During the Prohibition era, Johnny Torrio competed with other gangsters in Chicago for the bootlegging business. Despite this, Torrio was able to reach a truce with Dean O'Banion, the leader of the Irish North Side Gang; the Chicago Outfit operated in South Chicago while Dean O'Banion operated out of the North Side. Torrio also had allied with the Sicilian Genna crime family that operated out of Little Italy in the city's center; the truce with the North Side fell apart and, on November 10, 1924, Dean O'Banion was killed by Frankie Yale and two Genna gunmen. Hymie Weiss took over the North Side Gang and, on January 24, 1925, Torrio was severely wounded in an assassination attempt, he recovered in the hospital, served a one-year jail sentence, and then handed off control to Capone and retired. In 1926, Capone had Hymie Weiss killed. Capone's accession led to a bloody war for control of the bootlegging rackets in Chicago during the 1920s; this culminated in the St. Valentine's Day Massacre. The war was widely covered by the press and turned Capone into a national figure.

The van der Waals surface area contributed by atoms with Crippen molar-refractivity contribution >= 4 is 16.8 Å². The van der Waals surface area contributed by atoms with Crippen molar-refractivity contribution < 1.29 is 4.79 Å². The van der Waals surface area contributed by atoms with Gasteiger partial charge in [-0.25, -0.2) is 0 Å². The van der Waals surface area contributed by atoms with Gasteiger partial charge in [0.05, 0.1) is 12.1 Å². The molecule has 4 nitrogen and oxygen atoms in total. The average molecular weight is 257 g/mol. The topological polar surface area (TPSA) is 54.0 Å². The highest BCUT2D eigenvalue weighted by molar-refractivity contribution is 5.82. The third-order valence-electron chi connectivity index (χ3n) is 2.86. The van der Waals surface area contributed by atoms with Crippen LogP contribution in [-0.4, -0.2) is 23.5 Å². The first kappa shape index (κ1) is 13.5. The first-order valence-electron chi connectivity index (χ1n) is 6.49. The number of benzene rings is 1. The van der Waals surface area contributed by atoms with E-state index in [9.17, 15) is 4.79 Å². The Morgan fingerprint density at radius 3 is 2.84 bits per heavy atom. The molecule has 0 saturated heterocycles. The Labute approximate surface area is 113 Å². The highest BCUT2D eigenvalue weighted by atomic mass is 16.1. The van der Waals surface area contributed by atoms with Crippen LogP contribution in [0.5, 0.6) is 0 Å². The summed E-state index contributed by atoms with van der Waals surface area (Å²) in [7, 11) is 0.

Capone and his men were raking in vast amounts of money, and were largely immune to prosecution because of witness intimidation and the bribing of city officials, he also paid off numerous police officers to avoid the arrest of his men. By the end of his reign, Capone had successfully expanded the Chicago Outfit throughout metro Chicago. One of the prime areas of interest was in Canada, the main source of alcohol which the Outfit was smuggling into the States; this illicit alcohol was then distributed to all the brothels of Chicago. During Prohibition, this was one of the greatest sources of income for the Outfit; the boss controlled the heads of various divisions of the Outfit through a system of subordinates placed throughout the various levels of the organization. Anyone who betrayed the honor of the organization was killed. Unable to convict Capone of any meaningful criminal activity, Treasury agents had him arrested for tax evasion and he was sentenced to 11 years in prison in 1931.